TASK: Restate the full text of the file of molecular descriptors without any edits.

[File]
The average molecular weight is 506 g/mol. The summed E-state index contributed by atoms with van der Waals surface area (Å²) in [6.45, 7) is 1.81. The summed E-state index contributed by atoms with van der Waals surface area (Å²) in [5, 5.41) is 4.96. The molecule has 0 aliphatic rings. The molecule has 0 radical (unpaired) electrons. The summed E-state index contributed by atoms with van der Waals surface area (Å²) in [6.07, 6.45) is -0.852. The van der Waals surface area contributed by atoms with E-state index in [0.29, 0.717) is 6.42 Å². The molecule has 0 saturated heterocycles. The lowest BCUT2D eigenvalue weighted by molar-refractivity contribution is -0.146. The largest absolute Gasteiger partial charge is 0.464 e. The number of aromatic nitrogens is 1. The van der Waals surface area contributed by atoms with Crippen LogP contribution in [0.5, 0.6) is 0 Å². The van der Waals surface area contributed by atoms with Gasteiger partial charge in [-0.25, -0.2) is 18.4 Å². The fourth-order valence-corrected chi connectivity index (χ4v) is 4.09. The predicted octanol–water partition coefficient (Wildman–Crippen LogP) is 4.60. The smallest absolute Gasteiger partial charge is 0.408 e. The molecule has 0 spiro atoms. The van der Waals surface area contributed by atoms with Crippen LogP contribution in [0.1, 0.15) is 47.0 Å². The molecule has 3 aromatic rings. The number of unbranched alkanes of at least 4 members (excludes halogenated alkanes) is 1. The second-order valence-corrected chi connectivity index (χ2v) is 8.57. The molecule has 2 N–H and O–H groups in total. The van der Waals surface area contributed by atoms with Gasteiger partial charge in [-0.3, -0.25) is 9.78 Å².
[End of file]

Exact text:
The average molecular weight is 506 g/mol. The summed E-state index contributed by atoms with van der Waals surface area (Å²) in [6.45, 7) is 1.81. The summed E-state index contributed by atoms with van der Waals surface area (Å²) in [5, 5.41) is 4.96. The molecule has 0 aliphatic rings. The molecule has 0 radical (unpaired) electrons. The summed E-state index contributed by atoms with van der Waals surface area (Å²) in [6.07, 6.45) is -0.852. The van der Waals surface area contributed by atoms with E-state index in [0.29, 0.717) is 6.42 Å². The molecule has 0 saturated heterocycles. The lowest BCUT2D eigenvalue weighted by molar-refractivity contribution is -0.146. The largest absolute Gasteiger partial charge is 0.464 e. The number of aromatic nitrogens is 1. The van der Waals surface area contributed by atoms with Crippen LogP contribution in [0.5, 0.6) is 0 Å². The van der Waals surface area contributed by atoms with Gasteiger partial charge in [-0.25, -0.2) is 18.4 Å². The fourth-order valence-corrected chi connectivity index (χ4v) is 4.09. The predicted octanol–water partition coefficient (Wildman–Crippen LogP) is 4.60. The smallest absolute Gasteiger partial charge is 0.408 e. The molecule has 0 spiro atoms. The van der Waals surface area contributed by atoms with Crippen LogP contribution in [0.1, 0.15) is 47.0 Å². The molecule has 3 aromatic rings. The number of unbranched alkanes of at least 4 members (excludes halogenated alkanes) is 1. The second-order valence-corrected chi connectivity index (χ2v) is 8.57. The molecule has 2 N–H and O–H groups in total. The van der Waals surface area contributed by atoms with Gasteiger partial charge in [-0.3, -0.25) is 9.78 Å².